It’s been a rough week, just when I think I can’t possibly get any worse then I seem to slip a little further down the very sorry slope. My head seizes and it’s so hard to get my fingers on the keys in the right order which makes the whole typing process a rather slow and arduous one. But even before that I have to get my ideas in shape and find the inspiration to start a post and that’s in between the 14-18 hours of sleep that I seem to be needing at the moment. The days get very short when you need that much sleep and rest, the washing up starts to breed enthusiastically across all the kitchen surfaces but I just try to concentrate on getting a little food into myself every so often rather than cleaning up afterwards; sometimes you have to pick your battles.
So it seems a good time to work on another whingy, selfish post about being ill. You’ll have to bear with me or catch up another day when I have something more positive, funny and upbeat to share.
This aspect of my illness has been on my mind quite some time. Sometimes I feel guilty that I can manage so well but other times I just wish people would realise just how much of a battle it is.
You see, I walk. The walking is meant to be the most affected area of my life but it doesn’t always seem that way. Part of the problem is that quite often I don’t have a choice. We haven’t had a car for two years now and no matter how ill you get, there are always appointments that can’t be dropped so what can you do? You get up and you walk.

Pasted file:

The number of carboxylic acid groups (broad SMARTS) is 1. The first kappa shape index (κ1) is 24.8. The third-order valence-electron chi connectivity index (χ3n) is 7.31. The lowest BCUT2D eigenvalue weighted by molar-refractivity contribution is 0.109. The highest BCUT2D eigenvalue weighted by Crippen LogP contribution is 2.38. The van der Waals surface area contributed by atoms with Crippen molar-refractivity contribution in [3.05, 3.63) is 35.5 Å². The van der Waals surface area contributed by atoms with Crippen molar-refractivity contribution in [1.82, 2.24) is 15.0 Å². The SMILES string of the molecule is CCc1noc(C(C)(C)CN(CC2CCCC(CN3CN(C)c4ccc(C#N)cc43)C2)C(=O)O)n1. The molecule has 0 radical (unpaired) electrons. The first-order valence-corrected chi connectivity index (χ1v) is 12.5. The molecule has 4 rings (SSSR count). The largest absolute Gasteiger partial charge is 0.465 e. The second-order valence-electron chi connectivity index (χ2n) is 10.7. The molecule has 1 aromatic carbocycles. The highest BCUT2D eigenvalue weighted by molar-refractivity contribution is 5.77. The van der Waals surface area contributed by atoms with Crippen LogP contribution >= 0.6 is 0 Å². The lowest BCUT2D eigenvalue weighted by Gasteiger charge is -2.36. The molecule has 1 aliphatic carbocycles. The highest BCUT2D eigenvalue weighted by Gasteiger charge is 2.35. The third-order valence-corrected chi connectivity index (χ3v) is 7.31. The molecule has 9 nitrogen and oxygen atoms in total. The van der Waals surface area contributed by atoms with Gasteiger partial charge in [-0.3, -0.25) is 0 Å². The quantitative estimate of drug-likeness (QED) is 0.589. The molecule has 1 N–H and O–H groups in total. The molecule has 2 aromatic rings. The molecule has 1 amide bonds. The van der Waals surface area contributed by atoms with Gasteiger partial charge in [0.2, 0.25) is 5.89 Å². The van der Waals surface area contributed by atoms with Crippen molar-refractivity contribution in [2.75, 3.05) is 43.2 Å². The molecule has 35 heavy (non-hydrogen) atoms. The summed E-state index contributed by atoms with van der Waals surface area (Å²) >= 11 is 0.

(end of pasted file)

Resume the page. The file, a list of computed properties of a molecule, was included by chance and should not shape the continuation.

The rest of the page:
Walking isn’t the worse for me, that’s standing. I can’t stand for any length of time, even during the good patches I will always struggle. I’ll look for alternatives where possible but sometimes I’ll just have to give up and sit on the floor, much to the horror of the family. I dread having to stand. It’s the biggest thing in my mind if I think about the kind of employment I could do, I can’t stand behind a counter all day that’s for sure.
Sitting has its own challenges too. My balance isn’t helped by the tiredness so I tend to tuck my legs up, partly because I’m still too short for them to rest comfortably on the floor like any other civilised adult and I’m best with a good backed seat, preferably with arms. Pokey chairs make me wobble. And I appreciate a bit of padding. I have to shift about to keep the cramps at bay and the circulation going. Again this doesn’t make me eminently employable either. On an office chair I’m liable to be sitting with a least one leg drawn under me with my shoes pushed off, this is not acceptable employee behaviour.
But walking, I keep on walking. I’m embarrassed because I’m judged on my ability to walk. People see me walking along and I guess it’s just too easy for them to assume that there’s nothing wrong with me after all, that I’m just making a fuss if I can manage to go out walking. But as I said, sometimes you don’t get a lot of choice. And there’s plenty that people don’t see or understand. So I’d like to set a few things clear and show some of the things that people just don’t take into account.